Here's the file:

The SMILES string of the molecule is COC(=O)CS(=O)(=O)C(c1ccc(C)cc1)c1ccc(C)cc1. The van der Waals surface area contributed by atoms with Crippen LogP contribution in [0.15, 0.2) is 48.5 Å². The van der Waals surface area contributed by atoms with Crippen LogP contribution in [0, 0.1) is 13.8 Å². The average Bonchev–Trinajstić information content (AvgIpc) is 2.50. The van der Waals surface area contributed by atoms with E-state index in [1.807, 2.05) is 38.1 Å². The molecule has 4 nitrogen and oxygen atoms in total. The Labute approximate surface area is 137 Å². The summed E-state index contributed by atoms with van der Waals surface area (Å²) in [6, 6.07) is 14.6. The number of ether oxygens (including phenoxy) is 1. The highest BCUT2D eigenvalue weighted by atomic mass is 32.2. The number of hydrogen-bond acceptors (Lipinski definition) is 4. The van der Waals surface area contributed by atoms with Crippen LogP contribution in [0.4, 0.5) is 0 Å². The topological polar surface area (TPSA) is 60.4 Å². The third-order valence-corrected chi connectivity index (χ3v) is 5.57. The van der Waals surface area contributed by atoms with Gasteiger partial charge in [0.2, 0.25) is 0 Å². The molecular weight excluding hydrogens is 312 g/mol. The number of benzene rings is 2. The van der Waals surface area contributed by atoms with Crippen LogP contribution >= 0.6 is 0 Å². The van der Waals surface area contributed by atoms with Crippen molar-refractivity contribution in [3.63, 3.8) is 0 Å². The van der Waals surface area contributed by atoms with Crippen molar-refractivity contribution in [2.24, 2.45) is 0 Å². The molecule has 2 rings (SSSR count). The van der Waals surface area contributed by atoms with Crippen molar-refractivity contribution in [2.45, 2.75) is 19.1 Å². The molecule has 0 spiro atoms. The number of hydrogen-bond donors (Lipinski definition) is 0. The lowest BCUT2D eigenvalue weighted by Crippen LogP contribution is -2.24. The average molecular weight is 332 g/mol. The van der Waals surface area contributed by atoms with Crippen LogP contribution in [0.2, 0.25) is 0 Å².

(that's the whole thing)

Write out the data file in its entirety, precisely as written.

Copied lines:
The SMILES string of the molecule is COC(=O)CS(=O)(=O)C(c1ccc(C)cc1)c1ccc(C)cc1. The van der Waals surface area contributed by atoms with Crippen LogP contribution in [0.15, 0.2) is 48.5 Å². The van der Waals surface area contributed by atoms with Crippen LogP contribution in [0, 0.1) is 13.8 Å². The average Bonchev–Trinajstić information content (AvgIpc) is 2.50. The van der Waals surface area contributed by atoms with E-state index in [1.807, 2.05) is 38.1 Å². The molecule has 4 nitrogen and oxygen atoms in total. The Labute approximate surface area is 137 Å². The summed E-state index contributed by atoms with van der Waals surface area (Å²) in [6, 6.07) is 14.6. The number of ether oxygens (including phenoxy) is 1. The highest BCUT2D eigenvalue weighted by atomic mass is 32.2. The number of hydrogen-bond acceptors (Lipinski definition) is 4. The van der Waals surface area contributed by atoms with Crippen LogP contribution in [0.4, 0.5) is 0 Å². The topological polar surface area (TPSA) is 60.4 Å². The third-order valence-corrected chi connectivity index (χ3v) is 5.57. The van der Waals surface area contributed by atoms with Gasteiger partial charge in [0.2, 0.25) is 0 Å². The molecular weight excluding hydrogens is 312 g/mol. The number of benzene rings is 2. The van der Waals surface area contributed by atoms with Crippen LogP contribution >= 0.6 is 0 Å². The van der Waals surface area contributed by atoms with Crippen molar-refractivity contribution in [3.63, 3.8) is 0 Å². The van der Waals surface area contributed by atoms with Crippen molar-refractivity contribution in [2.24, 2.45) is 0 Å². The molecule has 2 rings (SSSR count). The van der Waals surface area contributed by atoms with Crippen molar-refractivity contribution in [2.45, 2.75) is 19.1 Å². The molecule has 0 spiro atoms. The number of hydrogen-bond donors (Lipinski definition) is 0. The lowest BCUT2D eigenvalue weighted by Crippen LogP contribution is -2.24. The average molecular weight is 332 g/mol. The van der Waals surface area contributed by atoms with Crippen LogP contribution in [0.2, 0.25) is 0 Å².